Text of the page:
If you’re a member of the outrage culture lamenting the rise in white supremacy, you might be part of the problem. When you point that finger to scapegoat Dominique Moran or some other person you’ve never even met, four others are pointed straight back at you. And if you refuse to admit it, the problem only gets worse – which will further fuel your outrage. And that of the racists on the other side. Vicious circle doesn’t begin to describe the damage.

In our rush to judgment against the Dominique Morans of the world, we give the real enemy – white supremacists, neo-Nazis, homophobes and their ilk – an excuse to dismiss credible accusations as merely another “left-wing conspiracy.” Worse, we give people on the fence an excuse to believe them. We can’t afford to do this.

The antidote to “justice delayed” is not “injustice imposed,” which is exactly what the outrage culture – fueled by media pressures and social media access – promotes. Our judicial system may be imperfect, and at times unjust or even corrupt. Still, that doesn’t mean we should turn the gavel over to social media vigilantes fueled by sanctimony, prejudice and their own fear of being demonized.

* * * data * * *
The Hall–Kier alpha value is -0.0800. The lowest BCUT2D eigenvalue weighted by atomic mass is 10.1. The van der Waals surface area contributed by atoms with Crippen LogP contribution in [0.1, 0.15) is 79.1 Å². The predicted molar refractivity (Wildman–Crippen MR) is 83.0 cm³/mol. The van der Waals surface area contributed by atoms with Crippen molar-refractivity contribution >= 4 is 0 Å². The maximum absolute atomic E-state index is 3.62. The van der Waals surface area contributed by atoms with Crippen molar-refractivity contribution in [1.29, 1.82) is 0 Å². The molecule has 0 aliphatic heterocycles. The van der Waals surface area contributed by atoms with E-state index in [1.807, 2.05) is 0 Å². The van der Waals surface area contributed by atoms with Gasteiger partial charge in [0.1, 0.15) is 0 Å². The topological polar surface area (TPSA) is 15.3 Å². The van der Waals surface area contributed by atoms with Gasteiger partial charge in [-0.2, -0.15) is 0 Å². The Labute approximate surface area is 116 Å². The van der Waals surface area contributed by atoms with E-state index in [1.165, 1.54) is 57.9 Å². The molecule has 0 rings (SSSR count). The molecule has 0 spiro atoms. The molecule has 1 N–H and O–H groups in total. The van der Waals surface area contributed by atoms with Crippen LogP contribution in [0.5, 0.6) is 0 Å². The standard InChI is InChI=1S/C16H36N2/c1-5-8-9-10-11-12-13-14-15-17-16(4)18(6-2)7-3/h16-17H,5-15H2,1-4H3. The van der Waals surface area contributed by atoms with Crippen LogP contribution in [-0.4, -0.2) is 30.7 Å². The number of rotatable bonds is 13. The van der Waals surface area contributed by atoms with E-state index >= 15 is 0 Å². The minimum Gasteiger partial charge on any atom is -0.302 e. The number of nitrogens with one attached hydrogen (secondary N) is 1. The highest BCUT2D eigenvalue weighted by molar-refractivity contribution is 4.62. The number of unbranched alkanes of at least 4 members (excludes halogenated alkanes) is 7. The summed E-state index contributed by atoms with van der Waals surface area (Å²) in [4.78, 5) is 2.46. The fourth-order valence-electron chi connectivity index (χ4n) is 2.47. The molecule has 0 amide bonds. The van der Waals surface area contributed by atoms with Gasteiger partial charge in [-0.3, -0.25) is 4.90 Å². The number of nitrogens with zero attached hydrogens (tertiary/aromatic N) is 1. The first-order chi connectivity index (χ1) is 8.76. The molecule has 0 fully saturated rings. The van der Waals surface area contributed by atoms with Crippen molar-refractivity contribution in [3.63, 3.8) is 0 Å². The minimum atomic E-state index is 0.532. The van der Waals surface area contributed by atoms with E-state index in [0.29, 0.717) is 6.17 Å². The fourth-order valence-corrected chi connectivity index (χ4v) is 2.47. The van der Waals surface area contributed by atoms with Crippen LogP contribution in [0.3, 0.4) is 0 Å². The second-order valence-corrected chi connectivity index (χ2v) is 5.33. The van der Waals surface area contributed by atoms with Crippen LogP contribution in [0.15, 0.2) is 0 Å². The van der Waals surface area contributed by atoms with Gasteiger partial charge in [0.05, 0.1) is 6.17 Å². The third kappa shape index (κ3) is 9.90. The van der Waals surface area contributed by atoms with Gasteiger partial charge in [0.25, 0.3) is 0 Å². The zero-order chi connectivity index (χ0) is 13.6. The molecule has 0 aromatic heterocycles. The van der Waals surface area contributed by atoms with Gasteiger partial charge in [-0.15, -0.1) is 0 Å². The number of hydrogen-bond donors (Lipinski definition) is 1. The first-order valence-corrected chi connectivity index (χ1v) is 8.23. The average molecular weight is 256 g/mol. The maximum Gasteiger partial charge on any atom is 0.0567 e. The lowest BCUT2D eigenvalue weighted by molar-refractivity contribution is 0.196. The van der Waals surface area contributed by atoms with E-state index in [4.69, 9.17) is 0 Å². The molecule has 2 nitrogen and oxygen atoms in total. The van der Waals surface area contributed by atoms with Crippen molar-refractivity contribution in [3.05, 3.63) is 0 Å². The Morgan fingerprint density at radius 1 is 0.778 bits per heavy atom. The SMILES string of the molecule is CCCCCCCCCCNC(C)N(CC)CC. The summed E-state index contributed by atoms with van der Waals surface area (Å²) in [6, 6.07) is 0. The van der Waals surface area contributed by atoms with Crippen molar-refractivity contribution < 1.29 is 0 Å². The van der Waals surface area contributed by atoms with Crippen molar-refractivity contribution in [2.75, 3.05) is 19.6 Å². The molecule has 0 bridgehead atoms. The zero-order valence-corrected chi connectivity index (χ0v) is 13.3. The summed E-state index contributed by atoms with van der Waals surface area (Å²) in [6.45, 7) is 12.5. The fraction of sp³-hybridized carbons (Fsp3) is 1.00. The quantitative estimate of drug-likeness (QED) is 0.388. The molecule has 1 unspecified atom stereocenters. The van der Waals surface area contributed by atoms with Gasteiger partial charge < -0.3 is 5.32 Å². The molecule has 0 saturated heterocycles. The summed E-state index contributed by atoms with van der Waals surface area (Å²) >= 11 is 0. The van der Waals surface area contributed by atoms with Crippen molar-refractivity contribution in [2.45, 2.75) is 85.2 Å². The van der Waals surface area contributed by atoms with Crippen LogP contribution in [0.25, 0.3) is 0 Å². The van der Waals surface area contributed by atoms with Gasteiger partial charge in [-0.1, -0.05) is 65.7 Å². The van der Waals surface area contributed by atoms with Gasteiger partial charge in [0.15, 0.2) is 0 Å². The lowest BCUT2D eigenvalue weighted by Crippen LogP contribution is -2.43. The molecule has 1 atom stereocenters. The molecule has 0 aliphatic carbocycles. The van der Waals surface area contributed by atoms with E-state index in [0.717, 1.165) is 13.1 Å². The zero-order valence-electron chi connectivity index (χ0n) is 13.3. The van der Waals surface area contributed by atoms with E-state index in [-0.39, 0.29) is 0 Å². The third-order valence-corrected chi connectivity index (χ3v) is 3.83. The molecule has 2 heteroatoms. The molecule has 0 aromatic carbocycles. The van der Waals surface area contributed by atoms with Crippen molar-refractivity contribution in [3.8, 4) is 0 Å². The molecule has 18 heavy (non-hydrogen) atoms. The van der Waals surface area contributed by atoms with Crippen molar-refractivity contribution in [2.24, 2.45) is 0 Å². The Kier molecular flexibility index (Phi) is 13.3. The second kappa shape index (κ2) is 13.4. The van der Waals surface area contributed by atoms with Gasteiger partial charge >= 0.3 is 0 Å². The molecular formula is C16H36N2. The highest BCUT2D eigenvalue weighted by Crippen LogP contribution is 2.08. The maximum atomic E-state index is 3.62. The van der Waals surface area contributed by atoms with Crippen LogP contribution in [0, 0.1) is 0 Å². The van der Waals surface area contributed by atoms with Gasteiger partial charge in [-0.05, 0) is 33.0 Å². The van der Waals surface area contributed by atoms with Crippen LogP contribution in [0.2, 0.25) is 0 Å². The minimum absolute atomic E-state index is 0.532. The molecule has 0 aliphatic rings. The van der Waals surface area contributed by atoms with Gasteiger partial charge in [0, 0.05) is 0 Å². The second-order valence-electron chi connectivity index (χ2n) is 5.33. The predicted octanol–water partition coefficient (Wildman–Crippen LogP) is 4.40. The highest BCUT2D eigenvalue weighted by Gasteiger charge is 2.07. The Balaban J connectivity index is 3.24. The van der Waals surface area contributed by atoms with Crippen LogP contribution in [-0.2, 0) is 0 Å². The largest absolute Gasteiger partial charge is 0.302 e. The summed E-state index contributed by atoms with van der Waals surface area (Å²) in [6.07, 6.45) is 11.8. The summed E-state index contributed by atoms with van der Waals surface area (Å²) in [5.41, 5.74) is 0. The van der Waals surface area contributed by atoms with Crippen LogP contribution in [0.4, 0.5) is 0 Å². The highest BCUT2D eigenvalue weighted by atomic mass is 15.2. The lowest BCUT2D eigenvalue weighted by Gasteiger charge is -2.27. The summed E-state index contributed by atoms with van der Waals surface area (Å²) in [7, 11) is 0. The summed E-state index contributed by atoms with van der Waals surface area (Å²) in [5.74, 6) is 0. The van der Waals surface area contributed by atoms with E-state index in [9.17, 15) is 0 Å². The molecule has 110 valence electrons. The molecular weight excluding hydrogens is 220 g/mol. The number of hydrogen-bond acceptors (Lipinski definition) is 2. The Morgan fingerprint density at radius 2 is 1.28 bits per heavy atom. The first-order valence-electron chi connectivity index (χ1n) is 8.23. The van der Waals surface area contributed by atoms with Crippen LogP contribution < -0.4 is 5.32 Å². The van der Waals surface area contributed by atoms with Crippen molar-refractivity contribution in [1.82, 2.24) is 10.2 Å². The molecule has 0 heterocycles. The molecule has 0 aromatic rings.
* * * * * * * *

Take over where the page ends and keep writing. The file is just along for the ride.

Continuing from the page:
But that’s exactly what we’ve done.

Heaven help us.

Our addiction to outrage is destroying us

Stephen H. Provost

"I'm mad as hell, and I'm not going to take this anymore." - Howard Beale (Peter Finch) in Network

Outrage. Rage directed outward. As a society, we seem to have become addicted to it. But as with almost any addiction, it's sapping our strength and distracting us from living our lives together in some semblance of community.

There was a time when crime and natural disasters topped the local news. "If it bleeds, it leads." But that principle seems to be giving way, increasingly, to a new trend, with prominence being placed on stories that either 1) create new outrage or 2) pour salt on the still-open wounds of past indignities be reporting on new offenses of the same sort.

Addictions can sap our strength, demoralize us, make us feel like prisoners, and our addiction to outrage does all these things. We're demoralized because outrage takes an enormous amount of emotional energy to sustain. We tell ourselves this is necessary because of the magnitude of the offense, and sometimes it is. If we weren't outraged at things like the Japanese internment, racism, sexism, the Holocaust, it would call into question our sense of compassion - and open the door for similar abuses in the future.